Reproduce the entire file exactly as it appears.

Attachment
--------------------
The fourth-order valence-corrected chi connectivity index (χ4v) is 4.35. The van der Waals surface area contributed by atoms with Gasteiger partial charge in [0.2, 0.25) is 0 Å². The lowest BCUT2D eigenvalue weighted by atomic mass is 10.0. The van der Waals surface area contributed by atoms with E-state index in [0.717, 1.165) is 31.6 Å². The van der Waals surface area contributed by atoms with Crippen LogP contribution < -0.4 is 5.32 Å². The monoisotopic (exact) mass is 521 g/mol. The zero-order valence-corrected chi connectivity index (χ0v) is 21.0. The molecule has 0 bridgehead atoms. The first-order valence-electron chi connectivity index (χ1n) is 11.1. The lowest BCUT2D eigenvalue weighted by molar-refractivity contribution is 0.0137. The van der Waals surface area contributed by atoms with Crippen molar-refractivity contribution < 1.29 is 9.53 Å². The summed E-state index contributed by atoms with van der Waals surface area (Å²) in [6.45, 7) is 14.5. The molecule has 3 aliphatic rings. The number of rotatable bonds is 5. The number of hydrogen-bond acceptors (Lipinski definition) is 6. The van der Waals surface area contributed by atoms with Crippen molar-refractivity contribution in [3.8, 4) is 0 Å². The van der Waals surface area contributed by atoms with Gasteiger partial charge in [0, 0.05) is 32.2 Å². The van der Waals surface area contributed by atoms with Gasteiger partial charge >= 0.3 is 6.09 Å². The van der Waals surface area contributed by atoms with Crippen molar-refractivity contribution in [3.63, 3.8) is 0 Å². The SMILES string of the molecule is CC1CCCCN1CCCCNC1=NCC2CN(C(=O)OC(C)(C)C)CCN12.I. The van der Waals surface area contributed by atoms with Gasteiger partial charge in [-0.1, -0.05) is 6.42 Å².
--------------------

The fourth-order valence-corrected chi connectivity index (χ4v) is 4.35. The van der Waals surface area contributed by atoms with Gasteiger partial charge in [0.2, 0.25) is 0 Å². The lowest BCUT2D eigenvalue weighted by atomic mass is 10.0. The van der Waals surface area contributed by atoms with E-state index in [0.717, 1.165) is 31.6 Å². The van der Waals surface area contributed by atoms with Crippen LogP contribution < -0.4 is 5.32 Å². The monoisotopic (exact) mass is 521 g/mol. The zero-order valence-corrected chi connectivity index (χ0v) is 21.0. The molecule has 0 bridgehead atoms. The first-order valence-electron chi connectivity index (χ1n) is 11.1. The lowest BCUT2D eigenvalue weighted by molar-refractivity contribution is 0.0137. The van der Waals surface area contributed by atoms with Crippen molar-refractivity contribution < 1.29 is 9.53 Å². The summed E-state index contributed by atoms with van der Waals surface area (Å²) in [6.45, 7) is 14.5. The molecule has 3 aliphatic rings. The number of rotatable bonds is 5. The number of hydrogen-bond acceptors (Lipinski definition) is 6. The van der Waals surface area contributed by atoms with Crippen molar-refractivity contribution in [3.8, 4) is 0 Å². The van der Waals surface area contributed by atoms with Gasteiger partial charge in [0, 0.05) is 32.2 Å². The van der Waals surface area contributed by atoms with Gasteiger partial charge >= 0.3 is 6.09 Å². The van der Waals surface area contributed by atoms with Crippen molar-refractivity contribution in [3.63, 3.8) is 0 Å². The SMILES string of the molecule is CC1CCCCN1CCCCNC1=NCC2CN(C(=O)OC(C)(C)C)CCN12.I. The van der Waals surface area contributed by atoms with Gasteiger partial charge in [-0.1, -0.05) is 6.42 Å².